19 June 2012

The Storyteller

The experience of walking across the Djemma El Fnaa at full speed is a strange one - and not one that we undertake lightly as there is just so much to see everywhere you look. But tonight is different - we are on our way to a small store known as KIS Boutique where a BBC broadcaster, Richard Hamilton, will be reading from his book 'The Last Storytellers: Tales from the heart of Morocco'. I bought a copy of this book in the UK around Christmas time and brought it with me to Morocco, being unaware of the author's anticipated visit. And tonight is the night where some of these tales will unfold before my eyes.

'What's it all about?' I can hear you ask. Well, this is a topic that I've found really interesting for some time now - the demise of the storytellers in the Djemma El Fnaa. When tourists come to Marrakech and visit this main 'Square' they will notice the snake charmers, the water sellers, the monkey men, the henna tattooists, the orange juice stalls, the various musicians, the food stalls - all the life that inhabits this place and makes it so wonderful - but hidden amongst all this activity was once upon a time another type of entertainment, the Storyteller - men who would do simply that, tell stories.

Before the arrival of the Arabs in North Africa in the 7th century, storytelling was already deeply-ingrained in the Berber way of life. The Berbers were the indigenous people of Morocco and the language used was mainly oral rather than using script as we do today. Storytelling was at the heart of their way of life and these men would travel from village to village sharing stories about the different way of life in different regions. Passing on information in this manner was the main way of communicating at that time. Throughout the centuries this tradition of storytelling has continued, and from this stock has come the Storytellers of Marrakech, who for maybe a thousand years have continued this unbroken tradition, sharing stories of wisdom and ancient knowledge in the Djemma El Fnaa to all who would listen. Only now, over the past few years, these storytellers have all died out...and the  ancient tradition is no more.

The Storytellers may now be no longer here in person, but Richard Hamilton has spent the last few years tracking down the last remaining storytellers  (all of whom have since either passed away or retired), and interviewing them. With the use of a translator he has captured many of the stories and written down their words of wisdom for future generations to enjoy. Tonight he will be reading some of the tales from his book and signing copies. It is important to us to be here, to bear witness to all that has gone before.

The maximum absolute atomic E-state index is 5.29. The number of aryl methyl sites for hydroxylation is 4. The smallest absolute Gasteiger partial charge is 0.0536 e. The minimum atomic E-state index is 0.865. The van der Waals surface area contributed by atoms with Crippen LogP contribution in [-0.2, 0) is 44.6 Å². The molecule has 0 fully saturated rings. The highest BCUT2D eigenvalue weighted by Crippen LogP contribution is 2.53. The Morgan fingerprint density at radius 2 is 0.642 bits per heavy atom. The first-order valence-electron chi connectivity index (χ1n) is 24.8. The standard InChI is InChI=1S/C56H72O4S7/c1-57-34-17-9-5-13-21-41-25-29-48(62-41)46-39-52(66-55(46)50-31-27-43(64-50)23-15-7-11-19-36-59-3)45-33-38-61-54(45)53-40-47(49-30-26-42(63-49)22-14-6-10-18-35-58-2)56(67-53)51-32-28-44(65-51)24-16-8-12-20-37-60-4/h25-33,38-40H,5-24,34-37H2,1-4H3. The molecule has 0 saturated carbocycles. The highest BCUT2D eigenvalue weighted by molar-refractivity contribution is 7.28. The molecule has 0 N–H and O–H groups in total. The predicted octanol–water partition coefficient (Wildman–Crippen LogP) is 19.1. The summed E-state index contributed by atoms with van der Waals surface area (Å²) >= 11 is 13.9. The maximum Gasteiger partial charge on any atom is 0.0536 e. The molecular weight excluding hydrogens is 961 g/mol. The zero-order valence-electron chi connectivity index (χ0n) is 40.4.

So that's why we are making our way through the throngs of people in the Djemma El Fnaa and heading for KIS Boutique where Richard is waiting to regale us with some of the tales of a bygone age.

We are welcomed and led to the roof terrace of the small boutique where a very welcome glass of wine awaits us, and it is not long before we are then invited downstairs to lounge on cushions around a rose petal-filled fountain to hear from the Storyteller. We hear from Richard about his painstaking efforts to track down the last few existing storytellers in order to capture their 'treasures' (as he refers to the stories), then he loses us in a world of fantasy where the poor Moroccan becomes 'rich' in spirit, the wealthy are brought low, and everything is achievable for those who are honest and good. We all sit silently, hanging onto his every word, like a bunch of nursery kids who daren't move as it will break the spell. All too soon 'storytime' is over and the socialising begins, accompanied by fabulous food and wine kindly provided by the staff at KIS Boutique. By midnight the last stragglers (us included) make our way back through the now much quieter streets of Marrakech and continue homeward...after all, we don't want to suffer the same fate as the stepsister in the Storyteller's Moroccan version of Cinderella....



The Storyteller at work

The audience

Socialising in the newly-opened café

14 June 2012

Essaouira revisited

Hubby and I are celebrating our 19th wedding anniversary this week with a return visit to that old hippy haunt, Essaouira. The metal of choice for this particular anniversary is said to be bronze...maybe bronzed bodies? Er, I think not...burnt bodies perhaps is nearer the truth. It's so hot now in Tahannaout and Marrakech with temperatures falling between 32-38 degrees that we are really looking forward to a few days away in the cooler zone of Essaouira with its Alizée winds which make sunbathing practically impossible but allow for long walks along the beach in the cool air.

The journey to Essaouira is punctuated with stops to buy snacks, avail ourselves of the facilities and to relieve the boredom of the motorway which, although fast, is surrounded by barren landscape. A few hours later we reach the top of the hill just before Essaouira and can see the blue sea stretching endlessly in front of us, the islands with their rocky outcrops standing in stark contrast - now it is all just a few miles away. The journey disappears into oblivion as we arrive at this old seaside town.

We are met at the car park by Abdul (after a bit of confusion when two French guys think we are their clients and try to take us to their riad), a lovely gentleman who manages the British-owned riad in which we are staying. He calls over a barrow boy who helps us to haul our luggage into his barrow and off we go along the narrow cobbled streets to find our bed for the next 3 nights. We are surprised when we have eventually reached our room after climbing the ornate staircase that the terrace of our apartment overlooks the sea across some rooftops. We have the whole floor to ourselves comprising two double bedrooms, a kitchenette and a terrace with table and chairs and sun loungers - can't be bad.